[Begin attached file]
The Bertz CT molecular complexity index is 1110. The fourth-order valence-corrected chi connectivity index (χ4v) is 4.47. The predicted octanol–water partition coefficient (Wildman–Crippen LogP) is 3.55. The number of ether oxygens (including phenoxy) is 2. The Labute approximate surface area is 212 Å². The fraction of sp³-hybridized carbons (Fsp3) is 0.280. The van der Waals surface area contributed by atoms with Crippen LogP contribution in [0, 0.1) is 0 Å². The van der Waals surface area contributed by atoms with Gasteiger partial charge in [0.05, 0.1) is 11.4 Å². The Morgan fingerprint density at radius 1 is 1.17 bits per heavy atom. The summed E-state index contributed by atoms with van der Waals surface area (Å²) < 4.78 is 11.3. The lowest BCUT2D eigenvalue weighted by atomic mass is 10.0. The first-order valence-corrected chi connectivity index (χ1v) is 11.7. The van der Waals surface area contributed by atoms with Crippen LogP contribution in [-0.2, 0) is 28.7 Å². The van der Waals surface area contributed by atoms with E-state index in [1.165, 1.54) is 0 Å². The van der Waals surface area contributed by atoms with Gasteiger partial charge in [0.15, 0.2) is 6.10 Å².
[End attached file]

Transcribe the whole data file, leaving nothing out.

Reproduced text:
The Bertz CT molecular complexity index is 1110. The fourth-order valence-corrected chi connectivity index (χ4v) is 4.47. The predicted octanol–water partition coefficient (Wildman–Crippen LogP) is 3.55. The number of ether oxygens (including phenoxy) is 2. The Labute approximate surface area is 212 Å². The fraction of sp³-hybridized carbons (Fsp3) is 0.280. The van der Waals surface area contributed by atoms with Crippen LogP contribution in [0, 0.1) is 0 Å². The van der Waals surface area contributed by atoms with Gasteiger partial charge in [0.05, 0.1) is 11.4 Å². The Morgan fingerprint density at radius 1 is 1.17 bits per heavy atom. The summed E-state index contributed by atoms with van der Waals surface area (Å²) < 4.78 is 11.3. The lowest BCUT2D eigenvalue weighted by atomic mass is 10.0. The first-order valence-corrected chi connectivity index (χ1v) is 11.7. The van der Waals surface area contributed by atoms with Crippen LogP contribution in [-0.2, 0) is 28.7 Å². The van der Waals surface area contributed by atoms with E-state index in [1.165, 1.54) is 0 Å². The van der Waals surface area contributed by atoms with Gasteiger partial charge in [0.15, 0.2) is 6.10 Å².